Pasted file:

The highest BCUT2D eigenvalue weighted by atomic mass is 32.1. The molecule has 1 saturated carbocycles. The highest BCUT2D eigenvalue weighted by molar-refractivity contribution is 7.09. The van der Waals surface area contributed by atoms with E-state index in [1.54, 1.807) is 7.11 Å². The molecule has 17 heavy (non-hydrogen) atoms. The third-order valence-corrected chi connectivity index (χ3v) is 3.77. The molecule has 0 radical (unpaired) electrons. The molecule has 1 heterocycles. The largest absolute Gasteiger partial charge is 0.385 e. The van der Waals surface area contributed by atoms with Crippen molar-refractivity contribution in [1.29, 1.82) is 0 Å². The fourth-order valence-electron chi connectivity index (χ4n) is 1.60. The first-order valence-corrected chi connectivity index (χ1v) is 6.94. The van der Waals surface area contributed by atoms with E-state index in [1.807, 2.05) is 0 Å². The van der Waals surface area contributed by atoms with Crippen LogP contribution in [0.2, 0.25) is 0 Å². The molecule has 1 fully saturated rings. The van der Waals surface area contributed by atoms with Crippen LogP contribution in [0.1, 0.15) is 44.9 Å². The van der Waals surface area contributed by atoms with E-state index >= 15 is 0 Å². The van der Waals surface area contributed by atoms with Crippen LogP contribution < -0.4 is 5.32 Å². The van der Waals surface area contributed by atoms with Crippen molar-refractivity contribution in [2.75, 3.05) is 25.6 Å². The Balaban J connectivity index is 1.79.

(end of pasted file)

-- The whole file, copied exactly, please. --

The highest BCUT2D eigenvalue weighted by atomic mass is 32.1. The molecule has 1 saturated carbocycles. The highest BCUT2D eigenvalue weighted by molar-refractivity contribution is 7.09. The van der Waals surface area contributed by atoms with E-state index in [1.54, 1.807) is 7.11 Å². The molecule has 17 heavy (non-hydrogen) atoms. The third-order valence-corrected chi connectivity index (χ3v) is 3.77. The molecule has 0 radical (unpaired) electrons. The molecule has 1 heterocycles. The largest absolute Gasteiger partial charge is 0.385 e. The van der Waals surface area contributed by atoms with Crippen molar-refractivity contribution in [1.29, 1.82) is 0 Å². The fourth-order valence-electron chi connectivity index (χ4n) is 1.60. The first-order valence-corrected chi connectivity index (χ1v) is 6.94. The van der Waals surface area contributed by atoms with E-state index in [1.807, 2.05) is 0 Å². The van der Waals surface area contributed by atoms with Crippen LogP contribution in [0.2, 0.25) is 0 Å². The molecule has 1 fully saturated rings. The van der Waals surface area contributed by atoms with Crippen LogP contribution in [0.1, 0.15) is 44.9 Å². The van der Waals surface area contributed by atoms with E-state index >= 15 is 0 Å². The van der Waals surface area contributed by atoms with Crippen LogP contribution < -0.4 is 5.32 Å². The van der Waals surface area contributed by atoms with Crippen molar-refractivity contribution in [2.75, 3.05) is 25.6 Å². The Balaban J connectivity index is 1.79.